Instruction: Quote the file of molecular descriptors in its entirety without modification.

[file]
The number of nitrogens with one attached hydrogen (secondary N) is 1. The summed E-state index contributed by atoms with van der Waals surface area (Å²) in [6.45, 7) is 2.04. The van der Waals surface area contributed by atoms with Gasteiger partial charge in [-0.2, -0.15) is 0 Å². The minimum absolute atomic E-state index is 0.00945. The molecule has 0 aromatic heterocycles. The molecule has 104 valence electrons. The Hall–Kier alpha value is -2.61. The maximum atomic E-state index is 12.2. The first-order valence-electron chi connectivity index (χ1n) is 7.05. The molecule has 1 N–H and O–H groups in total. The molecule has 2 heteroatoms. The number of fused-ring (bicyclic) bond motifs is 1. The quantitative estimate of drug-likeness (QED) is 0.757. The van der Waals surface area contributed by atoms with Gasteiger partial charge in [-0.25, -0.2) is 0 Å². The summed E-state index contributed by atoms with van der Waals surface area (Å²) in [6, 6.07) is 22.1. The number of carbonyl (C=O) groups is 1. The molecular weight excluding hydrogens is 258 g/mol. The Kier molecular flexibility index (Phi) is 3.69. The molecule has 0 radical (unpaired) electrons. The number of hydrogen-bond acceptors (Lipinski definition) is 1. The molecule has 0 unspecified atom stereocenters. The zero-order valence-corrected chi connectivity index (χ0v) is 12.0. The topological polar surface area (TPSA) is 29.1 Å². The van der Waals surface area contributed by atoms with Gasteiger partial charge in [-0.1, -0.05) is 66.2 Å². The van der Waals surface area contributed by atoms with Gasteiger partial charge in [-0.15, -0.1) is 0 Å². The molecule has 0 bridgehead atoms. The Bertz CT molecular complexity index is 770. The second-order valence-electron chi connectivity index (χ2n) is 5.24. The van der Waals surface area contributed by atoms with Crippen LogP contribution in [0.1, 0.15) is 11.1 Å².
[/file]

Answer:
The number of nitrogens with one attached hydrogen (secondary N) is 1. The summed E-state index contributed by atoms with van der Waals surface area (Å²) in [6.45, 7) is 2.04. The van der Waals surface area contributed by atoms with Gasteiger partial charge in [-0.2, -0.15) is 0 Å². The minimum absolute atomic E-state index is 0.00945. The molecule has 0 aromatic heterocycles. The molecule has 104 valence electrons. The Hall–Kier alpha value is -2.61. The maximum atomic E-state index is 12.2. The first-order valence-electron chi connectivity index (χ1n) is 7.05. The molecule has 1 N–H and O–H groups in total. The molecule has 2 heteroatoms. The number of fused-ring (bicyclic) bond motifs is 1. The quantitative estimate of drug-likeness (QED) is 0.757. The van der Waals surface area contributed by atoms with Gasteiger partial charge in [-0.25, -0.2) is 0 Å². The summed E-state index contributed by atoms with van der Waals surface area (Å²) in [6, 6.07) is 22.1. The number of carbonyl (C=O) groups is 1. The molecular weight excluding hydrogens is 258 g/mol. The Kier molecular flexibility index (Phi) is 3.69. The molecule has 0 radical (unpaired) electrons. The number of hydrogen-bond acceptors (Lipinski definition) is 1. The molecule has 0 unspecified atom stereocenters. The zero-order valence-corrected chi connectivity index (χ0v) is 12.0. The topological polar surface area (TPSA) is 29.1 Å². The van der Waals surface area contributed by atoms with Gasteiger partial charge in [-0.1, -0.05) is 66.2 Å². The van der Waals surface area contributed by atoms with Gasteiger partial charge in [-0.15, -0.1) is 0 Å². The molecule has 0 bridgehead atoms. The Bertz CT molecular complexity index is 770. The second-order valence-electron chi connectivity index (χ2n) is 5.24. The van der Waals surface area contributed by atoms with Crippen LogP contribution in [0.1, 0.15) is 11.1 Å².